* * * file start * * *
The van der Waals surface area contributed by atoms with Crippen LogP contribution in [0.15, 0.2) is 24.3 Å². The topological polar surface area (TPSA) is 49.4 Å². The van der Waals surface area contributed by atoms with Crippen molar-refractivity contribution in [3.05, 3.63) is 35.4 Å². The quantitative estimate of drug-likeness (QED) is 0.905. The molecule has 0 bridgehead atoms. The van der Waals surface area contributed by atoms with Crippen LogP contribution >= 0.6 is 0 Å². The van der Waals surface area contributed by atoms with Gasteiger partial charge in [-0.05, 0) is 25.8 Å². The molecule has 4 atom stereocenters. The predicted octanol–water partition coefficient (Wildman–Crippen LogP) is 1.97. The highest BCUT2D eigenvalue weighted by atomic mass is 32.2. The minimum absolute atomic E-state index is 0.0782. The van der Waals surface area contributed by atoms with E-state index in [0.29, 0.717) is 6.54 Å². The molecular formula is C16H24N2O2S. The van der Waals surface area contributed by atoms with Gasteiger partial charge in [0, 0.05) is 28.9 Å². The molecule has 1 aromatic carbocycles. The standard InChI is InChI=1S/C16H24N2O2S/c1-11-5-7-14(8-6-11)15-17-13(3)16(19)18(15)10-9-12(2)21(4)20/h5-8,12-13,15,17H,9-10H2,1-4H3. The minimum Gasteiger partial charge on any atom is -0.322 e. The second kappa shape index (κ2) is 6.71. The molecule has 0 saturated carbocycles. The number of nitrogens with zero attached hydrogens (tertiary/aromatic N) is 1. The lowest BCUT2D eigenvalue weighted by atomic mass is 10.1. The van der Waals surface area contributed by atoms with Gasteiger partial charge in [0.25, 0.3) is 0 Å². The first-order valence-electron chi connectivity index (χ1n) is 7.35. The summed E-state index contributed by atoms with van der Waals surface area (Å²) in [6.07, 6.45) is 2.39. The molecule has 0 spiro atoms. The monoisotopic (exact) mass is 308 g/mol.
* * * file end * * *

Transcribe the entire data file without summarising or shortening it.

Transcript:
The van der Waals surface area contributed by atoms with Crippen LogP contribution in [0.15, 0.2) is 24.3 Å². The topological polar surface area (TPSA) is 49.4 Å². The van der Waals surface area contributed by atoms with Crippen molar-refractivity contribution in [3.05, 3.63) is 35.4 Å². The quantitative estimate of drug-likeness (QED) is 0.905. The molecule has 0 bridgehead atoms. The van der Waals surface area contributed by atoms with Crippen LogP contribution >= 0.6 is 0 Å². The van der Waals surface area contributed by atoms with Gasteiger partial charge in [-0.05, 0) is 25.8 Å². The molecule has 4 atom stereocenters. The predicted octanol–water partition coefficient (Wildman–Crippen LogP) is 1.97. The highest BCUT2D eigenvalue weighted by atomic mass is 32.2. The minimum absolute atomic E-state index is 0.0782. The van der Waals surface area contributed by atoms with E-state index in [0.29, 0.717) is 6.54 Å². The molecular formula is C16H24N2O2S. The van der Waals surface area contributed by atoms with Gasteiger partial charge in [0, 0.05) is 28.9 Å². The molecule has 1 aromatic carbocycles. The standard InChI is InChI=1S/C16H24N2O2S/c1-11-5-7-14(8-6-11)15-17-13(3)16(19)18(15)10-9-12(2)21(4)20/h5-8,12-13,15,17H,9-10H2,1-4H3. The minimum Gasteiger partial charge on any atom is -0.322 e. The second kappa shape index (κ2) is 6.71. The molecule has 0 saturated carbocycles. The number of nitrogens with zero attached hydrogens (tertiary/aromatic N) is 1. The lowest BCUT2D eigenvalue weighted by atomic mass is 10.1. The van der Waals surface area contributed by atoms with Gasteiger partial charge in [0.25, 0.3) is 0 Å². The first-order valence-electron chi connectivity index (χ1n) is 7.35. The summed E-state index contributed by atoms with van der Waals surface area (Å²) in [6.07, 6.45) is 2.39. The molecule has 0 spiro atoms. The monoisotopic (exact) mass is 308 g/mol.